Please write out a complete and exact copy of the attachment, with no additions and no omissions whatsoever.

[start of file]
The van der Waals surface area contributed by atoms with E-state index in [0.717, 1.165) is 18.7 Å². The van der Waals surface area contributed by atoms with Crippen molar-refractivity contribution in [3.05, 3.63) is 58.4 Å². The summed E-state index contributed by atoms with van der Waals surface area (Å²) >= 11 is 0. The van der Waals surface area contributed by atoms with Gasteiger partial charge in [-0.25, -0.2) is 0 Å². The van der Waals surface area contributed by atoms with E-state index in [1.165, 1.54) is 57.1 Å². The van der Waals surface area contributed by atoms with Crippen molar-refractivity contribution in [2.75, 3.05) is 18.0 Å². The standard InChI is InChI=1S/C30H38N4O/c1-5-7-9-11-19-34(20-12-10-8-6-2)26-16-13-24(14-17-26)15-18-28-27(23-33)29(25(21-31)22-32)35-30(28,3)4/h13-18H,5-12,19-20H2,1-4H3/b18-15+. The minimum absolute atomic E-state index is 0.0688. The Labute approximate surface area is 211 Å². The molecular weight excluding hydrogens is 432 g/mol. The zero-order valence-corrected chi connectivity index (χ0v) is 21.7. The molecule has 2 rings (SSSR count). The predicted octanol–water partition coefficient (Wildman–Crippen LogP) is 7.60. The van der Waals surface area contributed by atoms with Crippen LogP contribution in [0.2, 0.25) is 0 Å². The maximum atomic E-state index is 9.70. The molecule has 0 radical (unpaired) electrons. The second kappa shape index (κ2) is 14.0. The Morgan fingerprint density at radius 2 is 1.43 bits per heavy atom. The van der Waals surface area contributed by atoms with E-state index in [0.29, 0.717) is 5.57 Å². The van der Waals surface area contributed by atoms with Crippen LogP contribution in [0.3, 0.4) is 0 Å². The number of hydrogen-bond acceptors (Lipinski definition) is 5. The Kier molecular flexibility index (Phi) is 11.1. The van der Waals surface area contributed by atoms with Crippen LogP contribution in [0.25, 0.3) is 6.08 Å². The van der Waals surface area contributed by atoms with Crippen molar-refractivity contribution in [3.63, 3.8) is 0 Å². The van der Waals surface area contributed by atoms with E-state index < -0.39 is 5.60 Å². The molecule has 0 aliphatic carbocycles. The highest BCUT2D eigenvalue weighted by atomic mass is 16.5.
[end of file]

The van der Waals surface area contributed by atoms with E-state index in [0.717, 1.165) is 18.7 Å². The van der Waals surface area contributed by atoms with Crippen molar-refractivity contribution in [3.05, 3.63) is 58.4 Å². The summed E-state index contributed by atoms with van der Waals surface area (Å²) >= 11 is 0. The van der Waals surface area contributed by atoms with Gasteiger partial charge in [-0.25, -0.2) is 0 Å². The van der Waals surface area contributed by atoms with E-state index in [1.165, 1.54) is 57.1 Å². The van der Waals surface area contributed by atoms with Crippen molar-refractivity contribution in [2.75, 3.05) is 18.0 Å². The standard InChI is InChI=1S/C30H38N4O/c1-5-7-9-11-19-34(20-12-10-8-6-2)26-16-13-24(14-17-26)15-18-28-27(23-33)29(25(21-31)22-32)35-30(28,3)4/h13-18H,5-12,19-20H2,1-4H3/b18-15+. The minimum absolute atomic E-state index is 0.0688. The Labute approximate surface area is 211 Å². The molecular weight excluding hydrogens is 432 g/mol. The zero-order valence-corrected chi connectivity index (χ0v) is 21.7. The molecule has 2 rings (SSSR count). The predicted octanol–water partition coefficient (Wildman–Crippen LogP) is 7.60. The van der Waals surface area contributed by atoms with Crippen LogP contribution in [0.2, 0.25) is 0 Å². The maximum atomic E-state index is 9.70. The molecule has 0 radical (unpaired) electrons. The second kappa shape index (κ2) is 14.0. The Morgan fingerprint density at radius 2 is 1.43 bits per heavy atom. The van der Waals surface area contributed by atoms with E-state index in [0.29, 0.717) is 5.57 Å². The van der Waals surface area contributed by atoms with Crippen LogP contribution in [0.3, 0.4) is 0 Å². The number of hydrogen-bond acceptors (Lipinski definition) is 5. The Kier molecular flexibility index (Phi) is 11.1. The van der Waals surface area contributed by atoms with Crippen LogP contribution in [0.25, 0.3) is 6.08 Å². The van der Waals surface area contributed by atoms with Crippen molar-refractivity contribution in [3.63, 3.8) is 0 Å². The van der Waals surface area contributed by atoms with E-state index < -0.39 is 5.60 Å². The molecule has 0 aliphatic carbocycles. The highest BCUT2D eigenvalue weighted by atomic mass is 16.5.